Borderlands Birding Bonanza, Looking for Birds Along Alamito Creek

It’s fall and it’s bird migration season in West Texas. Many people are itching to get out and find unique birds heading south for the winter. However, sometimes the greatest places to view birds are hard to get to. Which is why the Borderlands Research Institute (BRI), the Dixon Water Foundation, and the Shield-Ayres Foundation launched a new program, Borderlands Birding Bonanza, to connect people with birds.

The first Borderlands Birding Bonanza event was held on Oct. 24 and 25. Almost 40 birders from across Texas gathered for an chilly early morning of birding along the Dixon Water Foundation’s Alamito Creek Preserve, in Presidio County, about 30 miles south of Marfa. This preserve is a desert riparian area where the Dixon Water Foundation practices water, wildlife, and cattle management.

BRI graduate research assistants and birding experts, Emily Card and Alex Chavez, lead two groups of birders on the hike along the bed of Alamito Creek. Volunteers provided participants with educational information and details about birds in the area.

Graduate student Emily Card describes her experience as a guide: “The creek was bare, due to a very dry monsoon season, so we were able to walk on the creek bed with very large cottonwood trees that overarched us.”

“We saw a lot of cool birds, including an American kestrel, western bluebirds and Lincoln’s sparrows,” said Card. “We all got very excited when we spotted an eastern sub-species of the northern flicker, because that’s a rare sighting around here.”

Alex Chavez added, “it was really cool because as we heard chirping, everyone worked together to identify and see the bird…whispering what the bird might be and pointing to where it was in the tree.”

Following the two-mile hike, participants debriefed with the guides and other birders about what they saw and exchanged eBird contact information. Participants also received a gift bag with snacks, water, birding guides, a gaiter facemask, and BRI sticker. Many participants expressed how valuable the local expertise was and that it was a great learning opportunity.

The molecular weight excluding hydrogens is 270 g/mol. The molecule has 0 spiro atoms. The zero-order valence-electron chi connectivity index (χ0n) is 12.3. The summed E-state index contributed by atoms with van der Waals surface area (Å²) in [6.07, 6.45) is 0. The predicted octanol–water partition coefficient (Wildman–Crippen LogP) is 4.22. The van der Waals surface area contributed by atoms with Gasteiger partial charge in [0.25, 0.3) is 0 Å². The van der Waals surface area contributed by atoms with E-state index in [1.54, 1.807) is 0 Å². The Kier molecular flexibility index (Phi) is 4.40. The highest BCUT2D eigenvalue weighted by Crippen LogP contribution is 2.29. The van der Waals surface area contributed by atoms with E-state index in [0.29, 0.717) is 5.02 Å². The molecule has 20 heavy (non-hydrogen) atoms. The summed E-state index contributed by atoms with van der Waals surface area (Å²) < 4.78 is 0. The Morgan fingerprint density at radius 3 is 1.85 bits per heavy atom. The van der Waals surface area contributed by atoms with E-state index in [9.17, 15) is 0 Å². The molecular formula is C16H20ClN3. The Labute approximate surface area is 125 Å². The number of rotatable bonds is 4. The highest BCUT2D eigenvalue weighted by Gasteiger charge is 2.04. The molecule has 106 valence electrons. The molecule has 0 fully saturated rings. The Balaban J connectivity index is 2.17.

A second Borderlands Birding Bonanza event for this fall is scheduled on Nov. 14 and 15 at the Dixon Water Foundation’s Mimms Ranch near Marfa. This free event will be hands-on, where registrants will directly assist researchers with capturing wintering grassland birds using mist-netting. For more information about how to sign up for the Nov. event, please visit bri.sulross.edu/events. Stay tuned for additional Borderlands Birding Bonanza events being planned for spring 2021.

For more than a decade, the Borderlands Research Institute has encouraged effective land stewardship of the Chihuahuan Desert. Housed at Sul Ross State University, the Borderlands Research Institute builds on a long-lasting partnership with private landowners, the university’s Range and Wildlife Program, and cooperating state, federal, and non-governmental organizations. Through research, education, and outreach, the Borderlands Research Institute is helping to conserve the last frontier of Texas and the Southwest.

Birding Bonanza participants and Emily Card, BRI graduate assistant, searched for birds among the branches.
Large cottonwood trees overarched the birders as they hiked along the bed of Alamito Creek.